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15 May 2012 15:14:54 |

Scotland's forests need restructure says minister


The Forestry Commission Scotland has released a new publication which aims to help address growing business and environmental challenges that may be posed to forests in the future.
’Achieving Diversity in Scotland’s Forest Lanscapes’ is aimed at owners and managers of conifer woodlands. The practice guide, which includes case studies, high lights decisions which managers need to make when they are preparing a Forest Plan.
"Most of Scotland’s woodlands are 20th century conifer forests. They were planted primarily for commercial benefits and with little thought to their impact on local landscapes or their contribution to biodiversity" said Stewart Stevenson, Minister for the Environment.
"These forests are reaching maturity and are being felled and replanted - and this provides a perfect opportunity to restructure them. With careful design and planning these forests can be made more resilient to climate change and other associated risks whilst becoming more diverse habitats and enhancing the local landscape.
"Such restructured forests would continue to provide the nation with quality timber and other wood products - but by incorporating other tree species suited to the site they could also present new business - and recreation - opportunities."
The new UK Forestry Standard and suite of Guidelines promote the benefits of diversity throughout all aspects of the forest environment.


Drawn up with input from landscape architects, forest ecologists and professional foresters, the guidance addresses the challenges facing forest managers in achieving the requirements of the UKFS and offers integrated management options for delivering diversity in a range of situations.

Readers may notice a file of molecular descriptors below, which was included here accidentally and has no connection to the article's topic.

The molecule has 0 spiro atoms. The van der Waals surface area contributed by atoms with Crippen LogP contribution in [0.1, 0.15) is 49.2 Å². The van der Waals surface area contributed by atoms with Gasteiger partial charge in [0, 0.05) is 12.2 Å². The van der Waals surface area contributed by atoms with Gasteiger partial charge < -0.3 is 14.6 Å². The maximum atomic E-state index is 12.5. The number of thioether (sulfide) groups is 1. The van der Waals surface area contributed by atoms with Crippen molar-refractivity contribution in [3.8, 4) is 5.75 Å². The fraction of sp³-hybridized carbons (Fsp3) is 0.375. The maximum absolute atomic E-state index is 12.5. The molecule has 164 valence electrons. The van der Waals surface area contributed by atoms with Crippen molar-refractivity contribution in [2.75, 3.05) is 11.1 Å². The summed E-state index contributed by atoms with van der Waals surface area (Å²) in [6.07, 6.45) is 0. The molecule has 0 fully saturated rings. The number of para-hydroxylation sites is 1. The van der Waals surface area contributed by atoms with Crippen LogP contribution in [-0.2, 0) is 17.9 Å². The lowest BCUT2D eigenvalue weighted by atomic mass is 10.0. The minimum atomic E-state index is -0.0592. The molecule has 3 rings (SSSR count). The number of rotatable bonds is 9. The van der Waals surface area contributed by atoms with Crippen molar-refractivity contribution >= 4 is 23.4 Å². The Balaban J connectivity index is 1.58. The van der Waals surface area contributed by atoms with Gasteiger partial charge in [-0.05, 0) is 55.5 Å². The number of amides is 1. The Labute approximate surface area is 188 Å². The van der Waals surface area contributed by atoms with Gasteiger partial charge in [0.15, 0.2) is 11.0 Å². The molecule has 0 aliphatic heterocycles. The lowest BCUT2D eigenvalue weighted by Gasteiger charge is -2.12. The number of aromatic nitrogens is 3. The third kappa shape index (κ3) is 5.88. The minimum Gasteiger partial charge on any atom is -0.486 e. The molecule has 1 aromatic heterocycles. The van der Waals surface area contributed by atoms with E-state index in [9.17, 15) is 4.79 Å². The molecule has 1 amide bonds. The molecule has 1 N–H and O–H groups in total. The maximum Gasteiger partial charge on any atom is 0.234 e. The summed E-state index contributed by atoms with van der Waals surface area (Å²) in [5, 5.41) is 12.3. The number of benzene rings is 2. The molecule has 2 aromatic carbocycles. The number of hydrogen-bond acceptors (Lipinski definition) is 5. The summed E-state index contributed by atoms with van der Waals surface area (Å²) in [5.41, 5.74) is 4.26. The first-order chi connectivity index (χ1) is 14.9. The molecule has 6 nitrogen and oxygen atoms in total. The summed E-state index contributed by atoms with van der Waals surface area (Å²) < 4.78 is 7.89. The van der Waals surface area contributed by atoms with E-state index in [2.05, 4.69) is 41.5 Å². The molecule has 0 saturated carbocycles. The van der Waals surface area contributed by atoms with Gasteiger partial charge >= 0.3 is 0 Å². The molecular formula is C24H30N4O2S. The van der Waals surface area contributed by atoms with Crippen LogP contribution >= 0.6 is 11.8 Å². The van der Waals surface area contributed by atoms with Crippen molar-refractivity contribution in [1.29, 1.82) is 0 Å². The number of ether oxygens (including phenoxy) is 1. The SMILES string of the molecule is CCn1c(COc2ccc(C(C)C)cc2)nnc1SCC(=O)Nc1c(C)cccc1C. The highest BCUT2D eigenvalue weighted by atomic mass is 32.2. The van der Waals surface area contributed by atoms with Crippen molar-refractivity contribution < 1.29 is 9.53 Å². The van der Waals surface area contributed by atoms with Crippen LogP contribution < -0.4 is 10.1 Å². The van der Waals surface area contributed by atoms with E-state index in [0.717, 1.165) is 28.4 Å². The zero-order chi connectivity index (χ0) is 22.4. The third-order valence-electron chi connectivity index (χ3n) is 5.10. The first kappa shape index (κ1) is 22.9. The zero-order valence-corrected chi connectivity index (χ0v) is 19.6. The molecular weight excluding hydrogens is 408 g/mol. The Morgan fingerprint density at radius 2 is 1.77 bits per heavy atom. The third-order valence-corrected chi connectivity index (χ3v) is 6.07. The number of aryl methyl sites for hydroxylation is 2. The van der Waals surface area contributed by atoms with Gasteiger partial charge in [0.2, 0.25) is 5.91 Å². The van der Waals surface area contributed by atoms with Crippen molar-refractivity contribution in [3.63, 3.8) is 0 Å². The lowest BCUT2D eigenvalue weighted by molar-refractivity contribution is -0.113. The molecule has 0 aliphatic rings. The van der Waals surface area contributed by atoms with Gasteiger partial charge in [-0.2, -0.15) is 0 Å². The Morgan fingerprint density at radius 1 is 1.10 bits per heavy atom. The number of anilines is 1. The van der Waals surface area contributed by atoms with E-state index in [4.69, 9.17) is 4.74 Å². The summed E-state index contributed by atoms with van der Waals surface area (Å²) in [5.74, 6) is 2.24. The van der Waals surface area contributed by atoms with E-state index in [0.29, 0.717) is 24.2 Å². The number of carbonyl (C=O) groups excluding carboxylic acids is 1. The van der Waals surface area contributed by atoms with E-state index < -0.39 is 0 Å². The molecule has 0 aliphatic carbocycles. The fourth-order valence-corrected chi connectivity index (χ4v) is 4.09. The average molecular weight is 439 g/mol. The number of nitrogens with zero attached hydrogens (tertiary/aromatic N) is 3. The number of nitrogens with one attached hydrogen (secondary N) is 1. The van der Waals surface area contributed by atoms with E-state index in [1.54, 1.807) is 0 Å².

For example, climate change is likely to mean changed site conditions in some areas - and this will impact on the growth of some tree species.
Selecting alternative species that are better suited to the projected conditions - and adopting appropriate silvicultural systems - could create different economic opportunities. Achieving this is one of the key challenges for sustainable forest management.
Nicholas Shepherd, a landscape and culture advisor, said "despite all the challenges facing forest managers in the future, developing a thorough and well thought out Forest Plan offers the best opportunity for establishing and sustaining a diverse forest that is resilient to climate change whilst also delivering biodiversity, landscape, operational and other benefits.
"This guidance aims to inspire managers and help them select the options to both meet their objectives and are appropriate for their forest."
The guidance comes in two parts. Part 1 offers practical advice and ideas - illustrated with case studies - on making the best use of diversity in forest management while preparing a Forest Plan. Part 2 offers illustrated examples of how the advice might come together in four different forest landscapes.




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